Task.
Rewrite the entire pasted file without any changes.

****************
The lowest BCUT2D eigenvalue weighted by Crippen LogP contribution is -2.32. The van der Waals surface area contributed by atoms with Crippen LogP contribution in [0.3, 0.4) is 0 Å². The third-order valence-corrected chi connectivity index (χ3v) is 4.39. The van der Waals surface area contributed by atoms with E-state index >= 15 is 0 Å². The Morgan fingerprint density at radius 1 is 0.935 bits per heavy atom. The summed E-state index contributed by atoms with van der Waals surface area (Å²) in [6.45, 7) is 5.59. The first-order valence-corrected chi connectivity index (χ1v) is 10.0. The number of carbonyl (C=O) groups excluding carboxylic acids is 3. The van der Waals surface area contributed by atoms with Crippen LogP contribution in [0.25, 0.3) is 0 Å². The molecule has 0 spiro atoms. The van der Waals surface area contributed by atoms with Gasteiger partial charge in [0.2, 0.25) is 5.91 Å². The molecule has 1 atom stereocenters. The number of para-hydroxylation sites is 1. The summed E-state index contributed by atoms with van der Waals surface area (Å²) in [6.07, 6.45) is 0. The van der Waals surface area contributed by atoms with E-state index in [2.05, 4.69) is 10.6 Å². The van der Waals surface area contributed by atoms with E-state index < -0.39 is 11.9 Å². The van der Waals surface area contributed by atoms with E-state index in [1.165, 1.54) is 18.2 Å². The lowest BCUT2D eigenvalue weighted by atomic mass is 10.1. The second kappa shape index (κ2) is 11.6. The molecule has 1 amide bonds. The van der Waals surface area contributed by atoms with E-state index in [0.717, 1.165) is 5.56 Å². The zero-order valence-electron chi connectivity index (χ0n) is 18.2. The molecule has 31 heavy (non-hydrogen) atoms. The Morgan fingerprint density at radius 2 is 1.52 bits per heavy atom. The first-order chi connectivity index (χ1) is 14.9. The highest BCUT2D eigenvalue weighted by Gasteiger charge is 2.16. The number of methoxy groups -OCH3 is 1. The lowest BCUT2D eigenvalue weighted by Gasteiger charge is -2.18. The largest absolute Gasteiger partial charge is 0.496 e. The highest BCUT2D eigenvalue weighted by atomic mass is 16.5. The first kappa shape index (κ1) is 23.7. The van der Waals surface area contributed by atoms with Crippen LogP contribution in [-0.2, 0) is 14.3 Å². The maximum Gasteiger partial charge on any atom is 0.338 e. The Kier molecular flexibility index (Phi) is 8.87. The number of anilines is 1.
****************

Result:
The lowest BCUT2D eigenvalue weighted by Crippen LogP contribution is -2.32. The van der Waals surface area contributed by atoms with Crippen LogP contribution in [0.3, 0.4) is 0 Å². The third-order valence-corrected chi connectivity index (χ3v) is 4.39. The van der Waals surface area contributed by atoms with E-state index >= 15 is 0 Å². The Morgan fingerprint density at radius 1 is 0.935 bits per heavy atom. The summed E-state index contributed by atoms with van der Waals surface area (Å²) in [6.45, 7) is 5.59. The first-order valence-corrected chi connectivity index (χ1v) is 10.0. The number of carbonyl (C=O) groups excluding carboxylic acids is 3. The van der Waals surface area contributed by atoms with Crippen LogP contribution in [0.25, 0.3) is 0 Å². The molecule has 0 spiro atoms. The van der Waals surface area contributed by atoms with Gasteiger partial charge in [0.2, 0.25) is 5.91 Å². The molecule has 1 atom stereocenters. The number of para-hydroxylation sites is 1. The summed E-state index contributed by atoms with van der Waals surface area (Å²) in [6.07, 6.45) is 0. The van der Waals surface area contributed by atoms with E-state index in [2.05, 4.69) is 10.6 Å². The van der Waals surface area contributed by atoms with E-state index < -0.39 is 11.9 Å². The van der Waals surface area contributed by atoms with E-state index in [1.165, 1.54) is 18.2 Å². The lowest BCUT2D eigenvalue weighted by atomic mass is 10.1. The second kappa shape index (κ2) is 11.6. The molecule has 1 amide bonds. The van der Waals surface area contributed by atoms with E-state index in [0.717, 1.165) is 5.56 Å². The zero-order valence-electron chi connectivity index (χ0n) is 18.2. The molecule has 31 heavy (non-hydrogen) atoms. The Morgan fingerprint density at radius 2 is 1.52 bits per heavy atom. The first-order chi connectivity index (χ1) is 14.9. The highest BCUT2D eigenvalue weighted by Gasteiger charge is 2.16. The number of methoxy groups -OCH3 is 1. The lowest BCUT2D eigenvalue weighted by Gasteiger charge is -2.18. The largest absolute Gasteiger partial charge is 0.496 e. The highest BCUT2D eigenvalue weighted by atomic mass is 16.5. The first kappa shape index (κ1) is 23.7. The van der Waals surface area contributed by atoms with Crippen LogP contribution in [-0.2, 0) is 14.3 Å². The maximum Gasteiger partial charge on any atom is 0.338 e. The Kier molecular flexibility index (Phi) is 8.87. The number of anilines is 1.